Comparing Means and Deviations

# ENVS 202 On-line Access

In class exercise. Class do the following:

1. Draw a number from the Sacred Box of Sampling in the front of the Lecture room
3. Be prepared to tell the instructor your number if your seat numbers is randomly called
4. That is all

In the Sacred Box of Sampling there are 170 numbers which define this Intrinsic Distribution .

The point of the in class exercises is to demonstarte that a random sampling process done for an intrinsic distribution which is normally distributed (i.e. a bell curve) will provide a robust estimate of the mean and dispersion after just a small number of samples.. While this can be proved with calculus (and in statistics is known as the Central Limit Theorem), the in class example is the probably the best means of demonstrating this.

For this sample as a whole:

• The mean = 175
• The dispersion = 23

The point of the demo in the class is to see how close we can come to recovering this population mean and dispersion from the sample mean and dispersion.

## Comparing Sample Means - What is Significance?

Summary from last time:

• The Sample Mean - Numerical measure of the average or most probable value in some distribution. Can be measured for any distribution knowing the mean value alone for some sample is not very meaningful.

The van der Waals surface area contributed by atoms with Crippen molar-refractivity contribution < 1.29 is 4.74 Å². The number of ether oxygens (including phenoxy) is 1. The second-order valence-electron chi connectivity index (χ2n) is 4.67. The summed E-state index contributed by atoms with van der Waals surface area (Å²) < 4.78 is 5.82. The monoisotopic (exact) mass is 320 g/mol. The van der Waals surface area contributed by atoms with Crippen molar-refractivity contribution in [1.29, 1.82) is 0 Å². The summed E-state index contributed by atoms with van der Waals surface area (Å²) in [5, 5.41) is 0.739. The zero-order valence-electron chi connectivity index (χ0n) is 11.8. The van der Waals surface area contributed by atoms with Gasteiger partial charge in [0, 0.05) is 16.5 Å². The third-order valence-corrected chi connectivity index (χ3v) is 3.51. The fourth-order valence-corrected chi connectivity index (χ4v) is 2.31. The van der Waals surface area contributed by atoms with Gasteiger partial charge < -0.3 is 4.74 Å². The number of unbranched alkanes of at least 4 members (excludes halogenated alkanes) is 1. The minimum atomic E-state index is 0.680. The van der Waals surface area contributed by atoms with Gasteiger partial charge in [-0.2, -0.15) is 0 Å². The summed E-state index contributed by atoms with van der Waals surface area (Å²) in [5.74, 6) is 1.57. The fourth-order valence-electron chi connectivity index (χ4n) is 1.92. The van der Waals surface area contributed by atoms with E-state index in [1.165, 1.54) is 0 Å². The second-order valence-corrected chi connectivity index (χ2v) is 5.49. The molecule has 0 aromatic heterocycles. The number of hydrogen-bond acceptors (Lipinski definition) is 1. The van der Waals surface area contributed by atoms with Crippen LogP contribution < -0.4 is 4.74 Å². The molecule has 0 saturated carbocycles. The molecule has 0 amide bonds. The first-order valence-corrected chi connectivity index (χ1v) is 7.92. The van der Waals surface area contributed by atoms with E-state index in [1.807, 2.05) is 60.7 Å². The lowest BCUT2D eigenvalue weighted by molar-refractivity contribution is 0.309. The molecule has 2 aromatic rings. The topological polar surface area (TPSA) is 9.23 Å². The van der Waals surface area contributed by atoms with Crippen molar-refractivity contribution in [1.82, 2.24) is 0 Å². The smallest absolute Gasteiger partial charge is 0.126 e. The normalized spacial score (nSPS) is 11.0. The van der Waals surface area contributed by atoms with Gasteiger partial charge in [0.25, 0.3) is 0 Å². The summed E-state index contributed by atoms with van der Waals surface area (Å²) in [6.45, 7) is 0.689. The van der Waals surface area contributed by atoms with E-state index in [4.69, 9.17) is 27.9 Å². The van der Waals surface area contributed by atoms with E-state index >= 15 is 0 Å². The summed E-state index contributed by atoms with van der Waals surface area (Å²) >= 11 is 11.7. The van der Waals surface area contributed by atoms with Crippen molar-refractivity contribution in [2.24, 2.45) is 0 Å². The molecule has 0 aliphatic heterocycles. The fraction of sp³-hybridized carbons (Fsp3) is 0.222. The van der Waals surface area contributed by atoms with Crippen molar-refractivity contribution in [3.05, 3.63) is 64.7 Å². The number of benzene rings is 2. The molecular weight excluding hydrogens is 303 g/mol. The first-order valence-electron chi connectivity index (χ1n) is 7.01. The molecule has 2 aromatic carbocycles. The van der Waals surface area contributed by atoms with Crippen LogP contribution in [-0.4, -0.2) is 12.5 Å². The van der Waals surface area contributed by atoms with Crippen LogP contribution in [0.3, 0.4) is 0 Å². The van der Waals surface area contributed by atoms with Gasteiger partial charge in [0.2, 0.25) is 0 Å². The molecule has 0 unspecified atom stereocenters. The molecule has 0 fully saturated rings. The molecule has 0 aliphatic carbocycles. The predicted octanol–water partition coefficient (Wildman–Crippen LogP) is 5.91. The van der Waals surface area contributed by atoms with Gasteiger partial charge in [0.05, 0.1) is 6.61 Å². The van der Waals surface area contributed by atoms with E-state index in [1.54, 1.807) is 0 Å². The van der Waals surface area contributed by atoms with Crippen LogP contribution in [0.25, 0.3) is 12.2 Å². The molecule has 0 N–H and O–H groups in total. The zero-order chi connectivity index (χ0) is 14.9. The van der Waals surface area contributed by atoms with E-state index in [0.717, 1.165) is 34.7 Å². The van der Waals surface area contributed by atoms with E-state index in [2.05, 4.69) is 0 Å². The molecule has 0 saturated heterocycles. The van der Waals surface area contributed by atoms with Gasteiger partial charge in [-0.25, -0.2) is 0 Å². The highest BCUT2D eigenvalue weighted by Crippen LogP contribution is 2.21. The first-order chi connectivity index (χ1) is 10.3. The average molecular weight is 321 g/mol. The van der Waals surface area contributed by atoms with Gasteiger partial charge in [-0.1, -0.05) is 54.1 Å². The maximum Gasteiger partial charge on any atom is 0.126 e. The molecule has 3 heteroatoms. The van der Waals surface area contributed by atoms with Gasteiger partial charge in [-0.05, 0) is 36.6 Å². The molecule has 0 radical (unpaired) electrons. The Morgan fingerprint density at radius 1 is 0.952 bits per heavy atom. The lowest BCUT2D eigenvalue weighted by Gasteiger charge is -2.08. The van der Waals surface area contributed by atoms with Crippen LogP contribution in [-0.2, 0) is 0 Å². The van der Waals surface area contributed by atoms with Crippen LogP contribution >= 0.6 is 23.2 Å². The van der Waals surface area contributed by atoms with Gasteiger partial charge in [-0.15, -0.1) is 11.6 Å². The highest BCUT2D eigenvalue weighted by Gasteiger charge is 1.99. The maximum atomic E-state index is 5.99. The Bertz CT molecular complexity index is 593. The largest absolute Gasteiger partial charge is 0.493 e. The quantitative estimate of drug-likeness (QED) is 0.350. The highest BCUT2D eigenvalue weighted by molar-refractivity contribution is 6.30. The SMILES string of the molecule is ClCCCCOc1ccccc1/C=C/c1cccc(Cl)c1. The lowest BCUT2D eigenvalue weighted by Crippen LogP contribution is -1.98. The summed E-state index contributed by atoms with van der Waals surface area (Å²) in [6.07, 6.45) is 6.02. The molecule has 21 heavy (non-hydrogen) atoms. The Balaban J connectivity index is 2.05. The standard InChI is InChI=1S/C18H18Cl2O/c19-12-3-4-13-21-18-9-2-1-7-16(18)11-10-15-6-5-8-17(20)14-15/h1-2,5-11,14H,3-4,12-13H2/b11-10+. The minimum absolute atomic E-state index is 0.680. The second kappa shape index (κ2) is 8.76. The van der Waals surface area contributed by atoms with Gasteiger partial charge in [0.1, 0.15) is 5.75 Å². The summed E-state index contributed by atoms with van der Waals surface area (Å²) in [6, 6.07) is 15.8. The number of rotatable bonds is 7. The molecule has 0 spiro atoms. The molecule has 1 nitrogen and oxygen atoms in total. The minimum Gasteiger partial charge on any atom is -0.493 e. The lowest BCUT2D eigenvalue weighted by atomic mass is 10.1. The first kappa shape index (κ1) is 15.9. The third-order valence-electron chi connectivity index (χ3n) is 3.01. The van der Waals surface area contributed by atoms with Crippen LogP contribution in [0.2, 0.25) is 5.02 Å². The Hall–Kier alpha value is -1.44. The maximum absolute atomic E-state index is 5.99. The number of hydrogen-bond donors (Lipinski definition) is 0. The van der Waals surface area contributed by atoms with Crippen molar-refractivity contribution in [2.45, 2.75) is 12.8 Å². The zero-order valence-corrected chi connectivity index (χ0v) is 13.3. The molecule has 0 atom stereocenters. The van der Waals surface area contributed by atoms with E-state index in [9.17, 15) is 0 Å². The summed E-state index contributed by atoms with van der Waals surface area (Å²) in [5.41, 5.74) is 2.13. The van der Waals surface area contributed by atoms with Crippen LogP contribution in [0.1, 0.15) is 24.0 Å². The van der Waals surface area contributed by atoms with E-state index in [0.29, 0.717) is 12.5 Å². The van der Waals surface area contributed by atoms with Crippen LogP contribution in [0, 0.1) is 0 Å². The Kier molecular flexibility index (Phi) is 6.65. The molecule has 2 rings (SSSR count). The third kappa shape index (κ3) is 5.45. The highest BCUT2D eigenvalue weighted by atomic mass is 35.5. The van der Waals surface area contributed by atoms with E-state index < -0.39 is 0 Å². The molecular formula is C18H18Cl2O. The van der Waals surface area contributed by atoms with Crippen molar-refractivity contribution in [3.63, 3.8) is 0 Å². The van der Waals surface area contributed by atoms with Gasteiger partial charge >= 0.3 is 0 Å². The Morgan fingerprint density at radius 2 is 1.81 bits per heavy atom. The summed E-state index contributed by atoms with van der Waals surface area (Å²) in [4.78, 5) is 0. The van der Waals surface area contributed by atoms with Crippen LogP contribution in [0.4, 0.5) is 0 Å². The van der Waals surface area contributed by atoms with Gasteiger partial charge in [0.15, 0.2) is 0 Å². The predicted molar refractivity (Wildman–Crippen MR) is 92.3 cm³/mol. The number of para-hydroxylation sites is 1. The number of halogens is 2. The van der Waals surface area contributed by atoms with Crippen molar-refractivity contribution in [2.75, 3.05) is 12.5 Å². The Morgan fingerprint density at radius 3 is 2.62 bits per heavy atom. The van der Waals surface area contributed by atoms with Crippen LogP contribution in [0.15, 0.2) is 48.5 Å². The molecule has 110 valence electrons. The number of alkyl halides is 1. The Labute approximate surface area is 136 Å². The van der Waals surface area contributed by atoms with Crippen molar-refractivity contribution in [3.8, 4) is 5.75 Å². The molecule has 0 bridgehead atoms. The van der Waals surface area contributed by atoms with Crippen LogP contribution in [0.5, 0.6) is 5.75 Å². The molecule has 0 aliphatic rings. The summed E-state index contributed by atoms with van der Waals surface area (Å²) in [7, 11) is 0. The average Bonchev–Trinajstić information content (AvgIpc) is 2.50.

• The Sample Distribution - Plot of the frequency of occurrence of ranges of data values in the sample. The distribution needs to be represented by a reasonable number of data intervals (counting in bins). Refer to the Rainfall Distribution example or for another example of histograms and distributions go here

• The Sample Dispersion - Numerical measure of the range of the data about the mean value. Defined such that +/- 1 dispersion unit contains 68% of the sample, +/- 2 dispersion units contains 95% and +/- 3 dispersion units contains 99.7%. This is schematically shown below:

Refer to document on dispersions for more detail.

In general, we map dispersion units on to probabilities

For instance:

• The Probability that some event will be greater than 0 dispersion units above the mean is 50%
• The Probability that some event will be greater than 1 dispersion units above the mean is 15%
• The Probability that some event will be greater than 2 dispersion units above the mean is 2%
• The Probability that some event will be greater than 3 dispersion units above the mean is 0.1% (1 in 1000)

The calculation of dispersion in a distribution is very important because it represents a uniform way to determine probabilities and therefore to determine if some event in the data is expected (i.e. probable) or is significantly different than expected (i.e. improbable).